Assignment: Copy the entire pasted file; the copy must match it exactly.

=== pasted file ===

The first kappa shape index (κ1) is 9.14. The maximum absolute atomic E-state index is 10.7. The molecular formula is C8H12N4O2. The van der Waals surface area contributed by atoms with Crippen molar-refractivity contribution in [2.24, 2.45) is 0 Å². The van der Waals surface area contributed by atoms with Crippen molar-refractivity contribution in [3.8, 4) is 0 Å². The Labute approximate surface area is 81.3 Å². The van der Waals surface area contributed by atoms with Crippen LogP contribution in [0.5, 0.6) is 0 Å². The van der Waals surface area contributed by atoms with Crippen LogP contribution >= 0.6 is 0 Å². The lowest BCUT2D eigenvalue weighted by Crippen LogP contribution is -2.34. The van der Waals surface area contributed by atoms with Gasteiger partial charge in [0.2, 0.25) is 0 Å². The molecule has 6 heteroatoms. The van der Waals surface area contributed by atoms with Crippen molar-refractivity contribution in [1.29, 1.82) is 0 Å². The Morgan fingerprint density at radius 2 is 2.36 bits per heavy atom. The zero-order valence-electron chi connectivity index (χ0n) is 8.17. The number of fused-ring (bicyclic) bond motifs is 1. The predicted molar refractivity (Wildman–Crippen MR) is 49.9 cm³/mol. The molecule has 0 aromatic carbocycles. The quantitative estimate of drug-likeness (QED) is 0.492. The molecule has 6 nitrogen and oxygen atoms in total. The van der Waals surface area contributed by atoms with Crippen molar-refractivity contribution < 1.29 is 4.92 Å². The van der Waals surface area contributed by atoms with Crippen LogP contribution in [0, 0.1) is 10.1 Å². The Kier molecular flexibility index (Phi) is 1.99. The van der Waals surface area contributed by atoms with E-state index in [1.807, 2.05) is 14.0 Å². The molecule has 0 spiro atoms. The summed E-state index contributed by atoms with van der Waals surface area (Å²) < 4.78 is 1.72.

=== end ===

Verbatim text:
The first kappa shape index (κ1) is 9.14. The maximum absolute atomic E-state index is 10.7. The molecular formula is C8H12N4O2. The van der Waals surface area contributed by atoms with Crippen molar-refractivity contribution in [2.24, 2.45) is 0 Å². The van der Waals surface area contributed by atoms with Crippen molar-refractivity contribution in [3.8, 4) is 0 Å². The Labute approximate surface area is 81.3 Å². The van der Waals surface area contributed by atoms with Crippen LogP contribution in [0.5, 0.6) is 0 Å². The van der Waals surface area contributed by atoms with Crippen LogP contribution >= 0.6 is 0 Å². The lowest BCUT2D eigenvalue weighted by Crippen LogP contribution is -2.34. The van der Waals surface area contributed by atoms with Gasteiger partial charge in [0.2, 0.25) is 0 Å². The molecule has 6 heteroatoms. The van der Waals surface area contributed by atoms with Crippen molar-refractivity contribution in [1.29, 1.82) is 0 Å². The Morgan fingerprint density at radius 2 is 2.36 bits per heavy atom. The zero-order valence-electron chi connectivity index (χ0n) is 8.17. The number of fused-ring (bicyclic) bond motifs is 1. The predicted molar refractivity (Wildman–Crippen MR) is 49.9 cm³/mol. The molecule has 0 aromatic carbocycles. The quantitative estimate of drug-likeness (QED) is 0.492. The molecule has 6 nitrogen and oxygen atoms in total. The van der Waals surface area contributed by atoms with Crippen molar-refractivity contribution < 1.29 is 4.92 Å². The van der Waals surface area contributed by atoms with Crippen LogP contribution in [0, 0.1) is 10.1 Å². The Kier molecular flexibility index (Phi) is 1.99. The van der Waals surface area contributed by atoms with E-state index in [1.807, 2.05) is 14.0 Å². The molecule has 0 spiro atoms. The summed E-state index contributed by atoms with van der Waals surface area (Å²) < 4.78 is 1.72.